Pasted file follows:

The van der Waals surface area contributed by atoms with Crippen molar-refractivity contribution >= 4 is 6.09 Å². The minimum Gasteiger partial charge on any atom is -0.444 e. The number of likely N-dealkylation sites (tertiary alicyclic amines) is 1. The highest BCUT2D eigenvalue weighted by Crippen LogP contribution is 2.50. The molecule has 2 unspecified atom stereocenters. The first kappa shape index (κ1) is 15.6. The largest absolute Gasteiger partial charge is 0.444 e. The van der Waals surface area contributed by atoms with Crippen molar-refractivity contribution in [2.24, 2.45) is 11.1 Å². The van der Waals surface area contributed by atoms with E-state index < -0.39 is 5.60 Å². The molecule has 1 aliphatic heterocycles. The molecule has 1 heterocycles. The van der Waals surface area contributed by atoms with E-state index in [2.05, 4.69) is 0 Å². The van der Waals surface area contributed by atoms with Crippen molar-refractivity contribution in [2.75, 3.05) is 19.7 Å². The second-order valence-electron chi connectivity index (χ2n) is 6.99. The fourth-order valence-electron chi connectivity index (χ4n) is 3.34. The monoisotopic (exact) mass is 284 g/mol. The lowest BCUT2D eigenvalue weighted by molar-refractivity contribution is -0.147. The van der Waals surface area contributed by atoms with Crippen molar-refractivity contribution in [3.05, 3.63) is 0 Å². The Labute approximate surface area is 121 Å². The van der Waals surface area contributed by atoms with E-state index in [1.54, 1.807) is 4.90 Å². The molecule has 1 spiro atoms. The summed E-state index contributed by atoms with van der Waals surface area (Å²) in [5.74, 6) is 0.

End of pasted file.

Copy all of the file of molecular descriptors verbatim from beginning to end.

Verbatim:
The van der Waals surface area contributed by atoms with Crippen molar-refractivity contribution >= 4 is 6.09 Å². The minimum Gasteiger partial charge on any atom is -0.444 e. The number of likely N-dealkylation sites (tertiary alicyclic amines) is 1. The highest BCUT2D eigenvalue weighted by Crippen LogP contribution is 2.50. The molecule has 2 unspecified atom stereocenters. The first kappa shape index (κ1) is 15.6. The largest absolute Gasteiger partial charge is 0.444 e. The van der Waals surface area contributed by atoms with Crippen molar-refractivity contribution in [2.24, 2.45) is 11.1 Å². The van der Waals surface area contributed by atoms with E-state index < -0.39 is 5.60 Å². The molecule has 1 aliphatic heterocycles. The molecule has 1 heterocycles. The van der Waals surface area contributed by atoms with E-state index in [2.05, 4.69) is 0 Å². The van der Waals surface area contributed by atoms with Crippen molar-refractivity contribution in [2.75, 3.05) is 19.7 Å². The second-order valence-electron chi connectivity index (χ2n) is 6.99. The fourth-order valence-electron chi connectivity index (χ4n) is 3.34. The monoisotopic (exact) mass is 284 g/mol. The lowest BCUT2D eigenvalue weighted by molar-refractivity contribution is -0.147. The van der Waals surface area contributed by atoms with Crippen molar-refractivity contribution in [3.05, 3.63) is 0 Å². The Labute approximate surface area is 121 Å². The van der Waals surface area contributed by atoms with E-state index in [1.54, 1.807) is 4.90 Å². The molecule has 1 spiro atoms. The summed E-state index contributed by atoms with van der Waals surface area (Å²) in [5.74, 6) is 0.